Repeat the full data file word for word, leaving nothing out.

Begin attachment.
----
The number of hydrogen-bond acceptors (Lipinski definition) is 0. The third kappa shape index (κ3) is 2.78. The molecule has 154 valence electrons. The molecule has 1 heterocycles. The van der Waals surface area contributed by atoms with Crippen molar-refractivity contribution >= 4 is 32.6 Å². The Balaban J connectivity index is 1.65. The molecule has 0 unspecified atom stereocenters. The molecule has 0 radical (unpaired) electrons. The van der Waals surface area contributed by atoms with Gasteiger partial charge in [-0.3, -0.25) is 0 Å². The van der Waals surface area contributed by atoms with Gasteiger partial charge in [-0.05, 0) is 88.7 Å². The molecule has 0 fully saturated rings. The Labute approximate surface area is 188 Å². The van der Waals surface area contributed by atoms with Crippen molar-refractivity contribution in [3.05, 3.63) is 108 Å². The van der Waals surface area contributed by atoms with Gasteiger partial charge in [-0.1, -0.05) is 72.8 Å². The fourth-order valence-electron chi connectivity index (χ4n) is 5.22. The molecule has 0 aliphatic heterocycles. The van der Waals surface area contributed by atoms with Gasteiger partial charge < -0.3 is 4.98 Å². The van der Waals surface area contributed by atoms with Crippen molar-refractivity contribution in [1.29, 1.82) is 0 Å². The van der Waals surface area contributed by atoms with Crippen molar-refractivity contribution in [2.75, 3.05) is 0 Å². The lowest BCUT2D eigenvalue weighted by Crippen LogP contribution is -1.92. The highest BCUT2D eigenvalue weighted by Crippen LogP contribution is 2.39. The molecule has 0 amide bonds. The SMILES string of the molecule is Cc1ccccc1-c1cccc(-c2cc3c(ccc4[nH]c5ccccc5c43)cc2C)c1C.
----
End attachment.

The number of hydrogen-bond acceptors (Lipinski definition) is 0. The third kappa shape index (κ3) is 2.78. The molecule has 154 valence electrons. The molecule has 1 heterocycles. The van der Waals surface area contributed by atoms with Crippen molar-refractivity contribution >= 4 is 32.6 Å². The Balaban J connectivity index is 1.65. The molecule has 0 unspecified atom stereocenters. The molecule has 0 radical (unpaired) electrons. The van der Waals surface area contributed by atoms with Gasteiger partial charge in [-0.3, -0.25) is 0 Å². The van der Waals surface area contributed by atoms with Gasteiger partial charge in [-0.05, 0) is 88.7 Å². The molecule has 0 fully saturated rings. The Labute approximate surface area is 188 Å². The van der Waals surface area contributed by atoms with Crippen molar-refractivity contribution in [3.05, 3.63) is 108 Å². The van der Waals surface area contributed by atoms with Gasteiger partial charge in [-0.1, -0.05) is 72.8 Å². The fourth-order valence-electron chi connectivity index (χ4n) is 5.22. The molecule has 0 aliphatic heterocycles. The van der Waals surface area contributed by atoms with Gasteiger partial charge < -0.3 is 4.98 Å². The van der Waals surface area contributed by atoms with Crippen molar-refractivity contribution in [1.29, 1.82) is 0 Å². The van der Waals surface area contributed by atoms with Crippen molar-refractivity contribution in [2.75, 3.05) is 0 Å². The lowest BCUT2D eigenvalue weighted by Crippen LogP contribution is -1.92. The highest BCUT2D eigenvalue weighted by Crippen LogP contribution is 2.39. The molecule has 0 amide bonds. The SMILES string of the molecule is Cc1ccccc1-c1cccc(-c2cc3c(ccc4[nH]c5ccccc5c43)cc2C)c1C.